In addition to catching and sharing the beauty of sharks, the show is informative and complements the existing shark exhibit.   Common questions about sharks are addressed, such as why some sharks need to swim continually throughout their lifetime while others lie motionless on the ocean floor, and the most common question (and a good one!), “Why do sharks attack people?”  In keeping with the theme of Cabrillo Marine Museum, the show features only sharks found off the southern California coast. Species featured include blue sharks, horn sharks, swell sharks, mako sharks, and of course, the great white shark.   We are given a glimpse into different aspects of the natural history of these species, that we might not otherwise see.   For example, through time-lapsed photography, the development of a baby swell shark in its egg case is dramatically followed up to the shark’s emergence—an event few have seen.  Definitely one of the highlights of the show!

Chip also includes recent findings and current advancements in the field of shark research.   Incidentally, in the process of photographing the development of the swell shark embryo in its egg case.   Chip may have stumbled upon a new finding.   It seems that light may have some effect on the rate of development of the embryo.   Along with biologist Ed Mastro, one of our exhibit curators, he plans to further investigate this hypothesis.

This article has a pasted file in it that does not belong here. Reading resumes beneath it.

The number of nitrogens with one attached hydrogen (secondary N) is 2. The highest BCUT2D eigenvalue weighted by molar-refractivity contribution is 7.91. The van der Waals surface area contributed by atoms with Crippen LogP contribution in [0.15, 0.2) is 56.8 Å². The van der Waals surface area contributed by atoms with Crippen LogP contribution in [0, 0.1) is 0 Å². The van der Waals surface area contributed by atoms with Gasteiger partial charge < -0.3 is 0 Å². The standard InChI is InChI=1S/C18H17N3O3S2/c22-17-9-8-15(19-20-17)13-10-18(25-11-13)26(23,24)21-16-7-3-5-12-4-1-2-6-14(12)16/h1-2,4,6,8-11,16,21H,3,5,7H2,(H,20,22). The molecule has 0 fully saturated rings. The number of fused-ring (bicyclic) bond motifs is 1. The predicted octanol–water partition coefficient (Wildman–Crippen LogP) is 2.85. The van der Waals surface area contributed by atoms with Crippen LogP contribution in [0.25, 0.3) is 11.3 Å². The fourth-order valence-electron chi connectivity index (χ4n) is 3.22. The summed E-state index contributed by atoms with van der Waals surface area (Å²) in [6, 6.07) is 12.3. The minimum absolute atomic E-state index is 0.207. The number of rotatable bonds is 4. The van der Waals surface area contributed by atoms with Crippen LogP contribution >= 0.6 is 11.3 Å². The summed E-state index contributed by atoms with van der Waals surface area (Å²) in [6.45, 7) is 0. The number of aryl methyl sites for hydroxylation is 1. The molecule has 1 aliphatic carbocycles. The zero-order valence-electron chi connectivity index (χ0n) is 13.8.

As fierce as they may seem, sharks, as all sea animals, are quite vulnerable to man’s activities in the ocean.   In Shark!, Chip hopes to bring attention to the plight of sharks.   Gill nets, for example, seem to be taking a major toll on the local population of blue sharks.   Chip explains, “No one really cares about sharks being caught in gill nets and thrown overboard as waste, like they do when just one whale or dolphin is caught.   This is because most people see sharks as ugly and threatening.”

Accompanying Chip’s photography and the informative narrative in Shark! is an original musical score written and performed specifically for the show by Academy Award winning musician Christopher Cross and his associate Phil Giffen.

Shark!, the multimedia slide show, is an educational and popular addition to Cabrillo Marine Museum.   After seeing it, don’t be surprised to find yourself suddenly becoming a shark enthusiast too! Funding for Shark!  was generously provided by the Arco Foundation and CMM Volunteers’proceeds from the gift shop.